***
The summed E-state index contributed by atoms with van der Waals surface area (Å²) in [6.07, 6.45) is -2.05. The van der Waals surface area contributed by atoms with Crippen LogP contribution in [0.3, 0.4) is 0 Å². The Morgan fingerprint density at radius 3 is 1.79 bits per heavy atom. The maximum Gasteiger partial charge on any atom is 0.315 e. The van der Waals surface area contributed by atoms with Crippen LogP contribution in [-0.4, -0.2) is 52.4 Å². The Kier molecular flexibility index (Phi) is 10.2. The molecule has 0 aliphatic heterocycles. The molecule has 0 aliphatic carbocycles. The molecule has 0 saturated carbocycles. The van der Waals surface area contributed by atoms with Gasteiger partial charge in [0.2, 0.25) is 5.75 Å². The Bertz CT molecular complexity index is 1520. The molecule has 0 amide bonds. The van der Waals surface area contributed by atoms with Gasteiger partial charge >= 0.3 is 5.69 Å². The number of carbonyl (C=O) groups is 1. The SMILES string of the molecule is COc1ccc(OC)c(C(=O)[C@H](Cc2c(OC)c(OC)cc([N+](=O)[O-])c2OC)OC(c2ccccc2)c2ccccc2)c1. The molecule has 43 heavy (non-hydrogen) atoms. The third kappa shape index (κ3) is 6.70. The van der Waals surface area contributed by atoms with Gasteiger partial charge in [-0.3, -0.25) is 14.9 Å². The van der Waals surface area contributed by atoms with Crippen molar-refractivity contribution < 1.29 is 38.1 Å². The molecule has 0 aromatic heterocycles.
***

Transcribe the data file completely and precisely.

The summed E-state index contributed by atoms with van der Waals surface area (Å²) in [6.07, 6.45) is -2.05. The van der Waals surface area contributed by atoms with Crippen LogP contribution in [0.3, 0.4) is 0 Å². The Morgan fingerprint density at radius 3 is 1.79 bits per heavy atom. The maximum Gasteiger partial charge on any atom is 0.315 e. The van der Waals surface area contributed by atoms with Crippen LogP contribution in [-0.4, -0.2) is 52.4 Å². The Kier molecular flexibility index (Phi) is 10.2. The molecule has 0 aliphatic heterocycles. The molecule has 0 aliphatic carbocycles. The molecule has 0 saturated carbocycles. The van der Waals surface area contributed by atoms with Gasteiger partial charge in [0.2, 0.25) is 5.75 Å². The Bertz CT molecular complexity index is 1520. The molecule has 0 amide bonds. The van der Waals surface area contributed by atoms with Gasteiger partial charge >= 0.3 is 5.69 Å². The number of carbonyl (C=O) groups is 1. The SMILES string of the molecule is COc1ccc(OC)c(C(=O)[C@H](Cc2c(OC)c(OC)cc([N+](=O)[O-])c2OC)OC(c2ccccc2)c2ccccc2)c1. The molecule has 43 heavy (non-hydrogen) atoms. The third kappa shape index (κ3) is 6.70. The van der Waals surface area contributed by atoms with Gasteiger partial charge in [-0.3, -0.25) is 14.9 Å². The van der Waals surface area contributed by atoms with Crippen molar-refractivity contribution < 1.29 is 38.1 Å². The molecule has 0 aromatic heterocycles.